Archibald Douglas, 5th Earl of Douglas


Douglas, Archibald, fifth earl of Douglas, and duke of Touraine in the French nobility (c.1391–1439), magnate and soldier, was the elder son of Archibald Douglas, fourth earl of Douglas and duke of Touraine (c.1369–1424), and Margaret Douglas, née Stewart (b. before 1373?, d. 1450/51), daughter of Robert III.


His early career was dictated by the ambitions of his father in Scotland, England, and France. During the fourth earl's English captivity his heir acted as a hostage for his good behaviour on temporary release from custody and, while in London, the younger Archibald witnessed two of his father's charters. Similarly, in Scotland Archibald and his younger brother, James, were associated with an indenture designed to regulate possibly uneasy relations between their father and the governor, Robert Stewart, duke of Albany, in 1409. The assumption by Archibald of the title earl of Wigtown (the lands of which earldom had been held by the Black Douglases since 1372) may have been part of his father's attempt to raise the status of his house in Scotland and beyond. More particularly, occurring as it did between 1417 and September 1419, Archibald's elevation was probably connected with his co-leadership of an army in France.

In the autumn of 1419 Archibald, earl of Wigtown, was one of the principal commanders of a Scottish force of up to 6000 men sent to France. He and the other main leader, John Stewart, earl of Buchan, second son of the duke of Albany and husband of Archibald's sister, Elizabeth, had been sent to support the dauphin, Charles (the future Charles VII), in his war against Henry V. Although he returned to Scotland on recruiting missions in early 1420 and late 1422, between 1419 and 1423 Wigtown's career was as a French commander. The high point of his efforts was the victory won by the Scots and their French allies at Baugé in Anjou on Good Friday 1421 in which Henry V's brother Thomas, duke of Clarence, was killed. Wigtown was rewarded for this success with the lands of Dun-le-roi in Berri and the title of count of Longueville (then in English hands). His role at Baugé and his prizes indicate that in the leadership of Scots troops on the continent he played a junior part to Buchan, who was made constable of France after the battle. Wigtown probably represented his father both at the French court and in the Scottish army—the latter contained considerable numbers of kinsmen, tenants, and adherents of the Black Douglases.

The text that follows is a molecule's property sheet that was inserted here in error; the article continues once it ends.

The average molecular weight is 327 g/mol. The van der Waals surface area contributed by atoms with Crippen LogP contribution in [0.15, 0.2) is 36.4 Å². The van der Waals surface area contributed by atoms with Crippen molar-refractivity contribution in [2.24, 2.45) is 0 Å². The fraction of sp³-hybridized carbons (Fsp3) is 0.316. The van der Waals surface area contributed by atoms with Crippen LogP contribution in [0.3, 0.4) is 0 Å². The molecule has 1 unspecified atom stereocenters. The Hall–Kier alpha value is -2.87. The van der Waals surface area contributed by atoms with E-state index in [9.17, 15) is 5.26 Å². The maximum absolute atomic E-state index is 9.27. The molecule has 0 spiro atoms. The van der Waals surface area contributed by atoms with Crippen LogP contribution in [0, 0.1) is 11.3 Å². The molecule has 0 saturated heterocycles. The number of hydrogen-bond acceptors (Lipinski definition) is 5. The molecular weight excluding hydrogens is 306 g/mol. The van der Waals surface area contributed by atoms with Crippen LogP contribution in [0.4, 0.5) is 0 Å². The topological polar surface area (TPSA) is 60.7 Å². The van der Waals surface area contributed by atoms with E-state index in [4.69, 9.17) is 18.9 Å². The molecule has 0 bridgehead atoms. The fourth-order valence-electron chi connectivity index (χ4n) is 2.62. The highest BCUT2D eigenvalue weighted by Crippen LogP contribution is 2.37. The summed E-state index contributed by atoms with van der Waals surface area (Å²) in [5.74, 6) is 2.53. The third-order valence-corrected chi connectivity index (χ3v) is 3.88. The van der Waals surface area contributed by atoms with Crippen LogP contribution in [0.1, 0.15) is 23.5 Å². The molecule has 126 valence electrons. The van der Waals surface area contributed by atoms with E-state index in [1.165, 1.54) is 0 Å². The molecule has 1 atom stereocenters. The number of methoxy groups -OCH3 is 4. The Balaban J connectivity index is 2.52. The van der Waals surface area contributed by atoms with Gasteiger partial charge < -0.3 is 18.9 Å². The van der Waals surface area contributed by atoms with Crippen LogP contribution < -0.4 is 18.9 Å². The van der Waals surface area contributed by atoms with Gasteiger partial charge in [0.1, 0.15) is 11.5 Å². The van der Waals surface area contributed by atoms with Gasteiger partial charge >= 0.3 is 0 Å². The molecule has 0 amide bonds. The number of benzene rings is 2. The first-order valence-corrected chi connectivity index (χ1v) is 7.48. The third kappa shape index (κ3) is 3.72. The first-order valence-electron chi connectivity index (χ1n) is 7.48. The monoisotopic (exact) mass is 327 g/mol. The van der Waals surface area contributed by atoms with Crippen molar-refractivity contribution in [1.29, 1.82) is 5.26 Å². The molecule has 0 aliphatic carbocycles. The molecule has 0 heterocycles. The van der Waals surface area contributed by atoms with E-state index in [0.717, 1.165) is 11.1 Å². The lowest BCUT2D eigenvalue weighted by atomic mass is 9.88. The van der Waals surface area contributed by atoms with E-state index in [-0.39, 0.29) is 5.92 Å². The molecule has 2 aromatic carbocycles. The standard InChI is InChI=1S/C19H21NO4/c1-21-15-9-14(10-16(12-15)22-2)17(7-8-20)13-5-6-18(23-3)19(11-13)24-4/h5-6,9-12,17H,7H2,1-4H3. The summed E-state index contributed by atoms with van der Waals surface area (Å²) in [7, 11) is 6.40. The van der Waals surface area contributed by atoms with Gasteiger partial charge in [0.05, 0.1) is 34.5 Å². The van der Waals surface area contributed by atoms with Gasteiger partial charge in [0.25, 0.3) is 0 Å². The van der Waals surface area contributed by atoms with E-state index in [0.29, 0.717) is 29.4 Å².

The return of Wigtown to Scotland in 1423 was once more in response to the ambitions of his father. The fourth earl was preparing for his own entry into the French war, encouraged by the offer of the duchy of Touraine from Charles VII, the imminent return of James I from English captivity, and the death of Henry V, whom the earl had promised to serve in France. Wigtown was again to stand in for his father, this time in Scotland. Since 1419 Wigtown had been confirming grants made by Archibald the elder. Such confirmations by an heir of alienations by his father are commonplace, but these may also reflect the fourth earl's long-standing intention to serve in France. Between late 1423 and the departure of the fourth earl to France in March 1424 Wigtown was given power to run the Douglas lands in his place, with the exception of Galloway, where his mother, Margaret, was left in authority. Although he had helped secure the king's release, the fourth earl was apparently not prepared to experience James's rule. Wigtown's marriage, around 1423, to Euphemia Graham (d. 1468), sister of Malise Graham, earl of Strathearn, and great-niece of Walter Stewart, earl of Atholl (d. 1437), forged connections with other magnates which could be valuable in the uncertain circumstances of the king's return.